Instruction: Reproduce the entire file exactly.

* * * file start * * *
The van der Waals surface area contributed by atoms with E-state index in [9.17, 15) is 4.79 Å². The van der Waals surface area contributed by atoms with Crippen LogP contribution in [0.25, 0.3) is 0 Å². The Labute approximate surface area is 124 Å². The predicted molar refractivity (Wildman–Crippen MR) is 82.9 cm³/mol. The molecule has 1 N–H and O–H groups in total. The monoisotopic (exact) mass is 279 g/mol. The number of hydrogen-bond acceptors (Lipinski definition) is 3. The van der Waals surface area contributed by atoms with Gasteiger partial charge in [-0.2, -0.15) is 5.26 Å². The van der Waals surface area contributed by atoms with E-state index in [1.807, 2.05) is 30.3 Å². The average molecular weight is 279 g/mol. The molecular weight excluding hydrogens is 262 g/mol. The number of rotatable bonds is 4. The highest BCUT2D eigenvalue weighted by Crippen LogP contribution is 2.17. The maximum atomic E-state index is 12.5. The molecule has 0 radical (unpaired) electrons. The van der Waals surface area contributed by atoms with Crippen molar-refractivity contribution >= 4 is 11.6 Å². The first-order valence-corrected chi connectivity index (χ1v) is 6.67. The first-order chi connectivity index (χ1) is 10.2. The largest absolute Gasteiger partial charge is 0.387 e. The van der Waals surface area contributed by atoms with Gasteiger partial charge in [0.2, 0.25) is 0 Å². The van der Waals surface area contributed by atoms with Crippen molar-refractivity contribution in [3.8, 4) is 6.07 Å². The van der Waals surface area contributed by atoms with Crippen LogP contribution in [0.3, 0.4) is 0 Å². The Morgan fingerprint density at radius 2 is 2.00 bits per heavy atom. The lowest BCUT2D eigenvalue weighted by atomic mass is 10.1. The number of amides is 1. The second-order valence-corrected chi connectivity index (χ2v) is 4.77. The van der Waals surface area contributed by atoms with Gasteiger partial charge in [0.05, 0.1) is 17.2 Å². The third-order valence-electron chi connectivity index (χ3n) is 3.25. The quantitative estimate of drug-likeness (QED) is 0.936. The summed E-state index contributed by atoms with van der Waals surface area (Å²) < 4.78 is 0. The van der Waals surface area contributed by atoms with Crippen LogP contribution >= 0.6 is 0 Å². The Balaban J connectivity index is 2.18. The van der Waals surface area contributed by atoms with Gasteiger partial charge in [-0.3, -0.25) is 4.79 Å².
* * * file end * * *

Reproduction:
The van der Waals surface area contributed by atoms with E-state index in [9.17, 15) is 4.79 Å². The van der Waals surface area contributed by atoms with Crippen LogP contribution in [0.25, 0.3) is 0 Å². The Labute approximate surface area is 124 Å². The predicted molar refractivity (Wildman–Crippen MR) is 82.9 cm³/mol. The molecule has 1 N–H and O–H groups in total. The monoisotopic (exact) mass is 279 g/mol. The number of hydrogen-bond acceptors (Lipinski definition) is 3. The van der Waals surface area contributed by atoms with Gasteiger partial charge in [-0.2, -0.15) is 5.26 Å². The van der Waals surface area contributed by atoms with E-state index in [1.807, 2.05) is 30.3 Å². The average molecular weight is 279 g/mol. The molecular weight excluding hydrogens is 262 g/mol. The number of rotatable bonds is 4. The highest BCUT2D eigenvalue weighted by Crippen LogP contribution is 2.17. The maximum atomic E-state index is 12.5. The molecule has 0 radical (unpaired) electrons. The van der Waals surface area contributed by atoms with Crippen molar-refractivity contribution >= 4 is 11.6 Å². The first-order valence-corrected chi connectivity index (χ1v) is 6.67. The first-order chi connectivity index (χ1) is 10.2. The largest absolute Gasteiger partial charge is 0.387 e. The van der Waals surface area contributed by atoms with Gasteiger partial charge in [0.2, 0.25) is 0 Å². The van der Waals surface area contributed by atoms with Crippen molar-refractivity contribution in [3.8, 4) is 6.07 Å². The van der Waals surface area contributed by atoms with Crippen LogP contribution in [0.3, 0.4) is 0 Å². The Morgan fingerprint density at radius 2 is 2.00 bits per heavy atom. The lowest BCUT2D eigenvalue weighted by atomic mass is 10.1. The number of amides is 1. The second-order valence-corrected chi connectivity index (χ2v) is 4.77. The van der Waals surface area contributed by atoms with Gasteiger partial charge in [0.05, 0.1) is 17.2 Å². The third-order valence-electron chi connectivity index (χ3n) is 3.25. The quantitative estimate of drug-likeness (QED) is 0.936. The summed E-state index contributed by atoms with van der Waals surface area (Å²) < 4.78 is 0. The van der Waals surface area contributed by atoms with Crippen LogP contribution >= 0.6 is 0 Å². The Balaban J connectivity index is 2.18. The van der Waals surface area contributed by atoms with Gasteiger partial charge in [-0.3, -0.25) is 4.79 Å².